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White Rice and Diabetes Risk: Should You Really Stop Eating White Rice?

White Rice and Diabetes Risk: Should You Really Stop Eating White Rice?

A study conducted by the Harvard School of Public Health back in 2012 suggested that there might be a possible link between white rice and diabetes risk.

Based on their findings, people who ate one serving of white rice each meal had an 11% higher risk of developing diabetes. In addition, people who ate more than one serving had as high as 27% increased risk of diabetes.

Does this mean that eating white rice is unhealthy? Should Filipinos be extra cautious about eating rice with every meal?

white rice and diabetes

White Rice and Diabetes Risk: The Correlation

The goal of the study was to understand if there was any evidence that linked white rice and diabetes risk. This is of particular importance because the number of people with diabetes has been increasing over the years. In addition, white rice is a staple food for millions of people, including Filipinos, and it can be worrisome if it increases the risk of diabetes.

The study involved more than 352,000 people from the United States, Japan, and China. It also had follow-up periods with the respondents that ranged anywhere from 4 to 22 years.

According to the results, people who ate white rice indeed had an increased risk of diabetes. However, their study only confirmed an association between the two, and the researchers were not establishing whether rice can directly cause diabetes.

It is important to note that there are a number of factors that may increase diabetes risk. This includes a person’s overall health, genetics, as well as other types of food that they eat.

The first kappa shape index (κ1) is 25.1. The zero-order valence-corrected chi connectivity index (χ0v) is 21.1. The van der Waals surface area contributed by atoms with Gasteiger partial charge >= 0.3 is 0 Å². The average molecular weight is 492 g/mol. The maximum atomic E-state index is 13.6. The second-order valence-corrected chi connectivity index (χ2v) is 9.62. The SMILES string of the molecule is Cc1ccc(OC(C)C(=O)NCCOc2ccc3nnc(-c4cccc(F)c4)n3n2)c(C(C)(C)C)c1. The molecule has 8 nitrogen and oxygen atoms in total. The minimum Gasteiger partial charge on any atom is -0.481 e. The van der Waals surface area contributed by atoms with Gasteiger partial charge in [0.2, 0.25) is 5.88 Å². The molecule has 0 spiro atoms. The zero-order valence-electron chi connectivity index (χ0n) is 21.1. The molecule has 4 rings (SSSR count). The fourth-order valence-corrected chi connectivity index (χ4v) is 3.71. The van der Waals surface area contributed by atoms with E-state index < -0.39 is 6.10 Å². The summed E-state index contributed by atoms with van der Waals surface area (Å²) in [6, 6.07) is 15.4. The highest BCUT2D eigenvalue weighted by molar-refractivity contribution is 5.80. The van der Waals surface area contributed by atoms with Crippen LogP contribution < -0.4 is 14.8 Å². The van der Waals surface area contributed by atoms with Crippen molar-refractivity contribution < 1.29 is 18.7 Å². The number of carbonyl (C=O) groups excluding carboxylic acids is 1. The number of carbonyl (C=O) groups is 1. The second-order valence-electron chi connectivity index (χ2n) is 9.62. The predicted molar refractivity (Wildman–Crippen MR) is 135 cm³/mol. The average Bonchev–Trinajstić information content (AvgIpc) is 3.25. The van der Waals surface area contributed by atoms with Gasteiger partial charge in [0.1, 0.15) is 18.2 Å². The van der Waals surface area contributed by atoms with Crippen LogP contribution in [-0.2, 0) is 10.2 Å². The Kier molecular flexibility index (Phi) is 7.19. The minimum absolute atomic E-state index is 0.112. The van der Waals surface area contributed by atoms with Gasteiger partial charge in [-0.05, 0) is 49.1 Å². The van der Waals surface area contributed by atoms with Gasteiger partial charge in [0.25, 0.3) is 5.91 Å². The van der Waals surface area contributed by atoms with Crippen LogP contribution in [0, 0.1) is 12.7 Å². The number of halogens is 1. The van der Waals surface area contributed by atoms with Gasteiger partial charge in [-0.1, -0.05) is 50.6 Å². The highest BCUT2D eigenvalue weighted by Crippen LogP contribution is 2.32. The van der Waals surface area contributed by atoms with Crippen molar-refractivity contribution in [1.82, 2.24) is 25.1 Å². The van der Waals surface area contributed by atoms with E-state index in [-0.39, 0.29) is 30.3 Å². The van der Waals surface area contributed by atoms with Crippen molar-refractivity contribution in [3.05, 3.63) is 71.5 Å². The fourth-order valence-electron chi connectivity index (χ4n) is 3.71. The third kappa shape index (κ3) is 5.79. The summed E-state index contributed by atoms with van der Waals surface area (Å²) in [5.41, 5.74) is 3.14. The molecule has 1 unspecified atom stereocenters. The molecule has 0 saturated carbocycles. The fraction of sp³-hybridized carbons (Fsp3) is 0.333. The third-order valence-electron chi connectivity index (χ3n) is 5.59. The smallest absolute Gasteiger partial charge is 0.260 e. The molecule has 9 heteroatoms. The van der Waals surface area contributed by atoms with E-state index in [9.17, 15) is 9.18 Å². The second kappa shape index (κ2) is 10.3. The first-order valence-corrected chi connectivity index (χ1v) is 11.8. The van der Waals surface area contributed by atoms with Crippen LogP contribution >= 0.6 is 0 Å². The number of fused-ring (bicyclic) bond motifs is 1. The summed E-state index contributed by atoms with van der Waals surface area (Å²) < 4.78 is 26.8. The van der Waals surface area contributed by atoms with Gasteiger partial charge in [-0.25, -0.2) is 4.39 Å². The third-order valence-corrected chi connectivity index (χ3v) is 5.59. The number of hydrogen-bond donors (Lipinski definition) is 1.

How Can White Rice Increase the Risk of Diabetes?

Despite the study not being able to show a direct link between diabetes and eating white rice, there is some evidence to support this claim. Rice contains a lot of starch which is a type of carbohydrate composed of glucose molecules linked together.

What happens when we eat starch is that our body breaks it down into its base molecules. The glucose is then absorbed into our bloodstream and used by the body as a source of energy. This is why eating foods rich in starch can give us a boost of energy.

The problem with white rice lies in eating too much of it. What happens is that our bodies cannot utilize the excess sugars, so it stores it in the form of fat. Over time, fat can accumulate and cause a person to become overweight or obese.

Being obese or overweight is a big risk factor when it comes to diabetes.

In addition, eating too many starchy foods or foods rich in carbohydrates can increase a person’s blood sugar levels. As a result, the body tries to compensate by producing more insulin in the pancreas. However, this can trigger an abnormal production of insulin, which also increases diabetes risk.

And in the case of white rice, it contains higher levels of starch when compared to brown rice or other varieties. This means that there could indeed be a possible connection between eating too much white rice and diabetes risk.

What is the Diabetic Diet?

Serving size also plays a role

One important thing to remember is that while the types of food that a person eats can have an effect on their health, the serving size is just as important.

It’s a good idea to always eat in moderation, to avoid overeating and gaining weight. By keeping an eye on how much you eat, and focusing on eating the healthiest types of foods, you can significantly lower your risk for diseases such as diabetes, hypertension, as well as heart problems.

What are Other Alternatives to White Rice?